Damaged brains

One month ago, during a freak out-of-the-blue April snow storm, I slipped and fell in the middle of downtown Toronto. I fell really, really hard. I didn’t hit my head, but I felt very much in shock. Of course my first thought was, “I really have to get to that meeting” and staggered my way up the street.

It wasn’t until three days later, after colleagues kept saying, “Are you ok? You’re acting really weirdly” that I went to see doctor. I had a concussion.

I was advised to have complete physical and cognitive rest. No screens, no reading, no crossword puzzles, no light, only light music.

“Can I draw?” was the first question I asked.

The answer was yes. WHY that activity is allowable and others are not, I don’t know. Personally I think drawing deeply engages your brain.

So, I’ve been:

  • Sleeping
  • Meditating
  • Listening to podcasts and audiobooks
  • Drawing

I’ve been continuing to draw on the labels that I had started before (you know, the ones that my autistic daughter ripped up during an overload meltdown).

I’ve been drawing anything and everything: the bottle of Advil, my coffee cup, cells, how to use chopsticks diagrams, sweet and sour chicken balls, neurons, bugs.

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I’m thinking about (and therefore drawing) brains–concussions, depression, autism, learning disabilities, giftedness, left and right sides.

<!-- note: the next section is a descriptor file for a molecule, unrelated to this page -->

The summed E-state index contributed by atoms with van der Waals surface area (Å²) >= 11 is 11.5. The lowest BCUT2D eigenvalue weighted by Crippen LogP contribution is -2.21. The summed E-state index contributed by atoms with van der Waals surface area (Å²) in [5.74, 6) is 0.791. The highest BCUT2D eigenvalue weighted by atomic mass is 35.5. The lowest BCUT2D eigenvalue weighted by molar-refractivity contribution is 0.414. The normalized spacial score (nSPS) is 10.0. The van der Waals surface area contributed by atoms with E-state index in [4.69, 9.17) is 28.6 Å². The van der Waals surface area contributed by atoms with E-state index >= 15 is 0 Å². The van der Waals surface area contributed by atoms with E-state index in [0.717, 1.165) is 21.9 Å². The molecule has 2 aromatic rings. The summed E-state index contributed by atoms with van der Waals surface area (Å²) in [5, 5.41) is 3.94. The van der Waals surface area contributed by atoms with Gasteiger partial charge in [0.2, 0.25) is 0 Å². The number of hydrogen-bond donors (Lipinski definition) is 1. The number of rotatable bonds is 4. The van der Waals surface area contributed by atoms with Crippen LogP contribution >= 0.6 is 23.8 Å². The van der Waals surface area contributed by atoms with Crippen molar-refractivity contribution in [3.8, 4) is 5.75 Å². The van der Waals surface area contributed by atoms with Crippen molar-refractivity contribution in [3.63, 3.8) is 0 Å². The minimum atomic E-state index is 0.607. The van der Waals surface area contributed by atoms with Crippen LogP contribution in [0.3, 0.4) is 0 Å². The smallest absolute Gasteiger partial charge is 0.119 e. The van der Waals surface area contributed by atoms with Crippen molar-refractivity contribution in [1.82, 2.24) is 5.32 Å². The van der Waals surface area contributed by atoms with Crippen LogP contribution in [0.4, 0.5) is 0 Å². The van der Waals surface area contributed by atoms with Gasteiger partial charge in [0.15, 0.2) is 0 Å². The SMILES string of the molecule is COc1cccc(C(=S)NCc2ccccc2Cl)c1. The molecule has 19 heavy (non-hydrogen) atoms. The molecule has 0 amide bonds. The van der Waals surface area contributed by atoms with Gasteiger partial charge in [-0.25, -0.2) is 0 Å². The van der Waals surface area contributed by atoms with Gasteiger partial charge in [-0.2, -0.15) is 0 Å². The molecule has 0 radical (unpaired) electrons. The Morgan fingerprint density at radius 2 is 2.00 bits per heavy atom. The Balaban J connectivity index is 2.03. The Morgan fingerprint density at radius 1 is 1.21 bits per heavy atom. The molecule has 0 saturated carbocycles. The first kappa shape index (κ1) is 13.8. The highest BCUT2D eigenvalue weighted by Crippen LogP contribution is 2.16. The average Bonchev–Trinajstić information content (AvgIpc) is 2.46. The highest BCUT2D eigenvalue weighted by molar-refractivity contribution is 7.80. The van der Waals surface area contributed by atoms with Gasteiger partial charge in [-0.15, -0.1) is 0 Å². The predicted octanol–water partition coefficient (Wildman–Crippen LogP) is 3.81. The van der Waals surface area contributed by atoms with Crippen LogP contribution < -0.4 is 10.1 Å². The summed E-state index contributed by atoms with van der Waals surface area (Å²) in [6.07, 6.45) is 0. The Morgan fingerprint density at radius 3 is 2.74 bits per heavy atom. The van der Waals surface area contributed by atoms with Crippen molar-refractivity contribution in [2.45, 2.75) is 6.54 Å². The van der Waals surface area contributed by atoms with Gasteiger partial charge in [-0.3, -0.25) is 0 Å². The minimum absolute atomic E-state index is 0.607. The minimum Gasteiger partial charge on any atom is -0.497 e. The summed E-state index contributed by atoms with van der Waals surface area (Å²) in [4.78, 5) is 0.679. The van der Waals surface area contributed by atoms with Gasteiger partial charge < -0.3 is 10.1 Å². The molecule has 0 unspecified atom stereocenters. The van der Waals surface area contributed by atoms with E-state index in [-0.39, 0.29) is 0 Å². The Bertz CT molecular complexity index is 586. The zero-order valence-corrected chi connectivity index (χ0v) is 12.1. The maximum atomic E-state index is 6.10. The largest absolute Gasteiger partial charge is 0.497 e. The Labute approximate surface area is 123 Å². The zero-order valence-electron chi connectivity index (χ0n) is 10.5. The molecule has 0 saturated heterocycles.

And while I am drawing I am ever aware of how happy I am while doing it. I don’t care about the final product or what will happen to these drawings. I am just making.

After three hellish years of an intense job while taking care of a special needs little girl, this concussion has forced me to stop and slow down and value what really is worthwhile.

 

 

 

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Sign Language

M. assessing her work.M. assessing her work.

The collaborative work that my five year old hard of hearing daughter and I are doing is the most interesting and challenging work I have done in a long time. I’ve decided to title the exhibit “Sign Language“, as it refers not only to the ASL we are learning, but more about how people can communicate non-verbally. This give-and-take (okay, more “take” in my kid’s case) relationship is a different way of working for me. I want to respect and keep a lot of her mark making and imagery, but at the same time often I have to alter or remove them for the sake of the whole piece. There is a part of my heart that is crushed every time I make a decision like this, to “erase” a precious part of her childhood. To her, she doesn’t really care. It’s just another drawing.

We are using all sorts of materials, such as acrylic, tempera, crayon, watercolour pencils, gouache. Our latest addition to our media vocabulary is pink and purple sparkly paint! M. doesn’t like the way it’s translucent; she prefers her colours bold and punchy. And sparkly.

I am finding that our use of bird imagery is especially pertinent, because before she was aided at almost four, she couldn’t hear birds at all.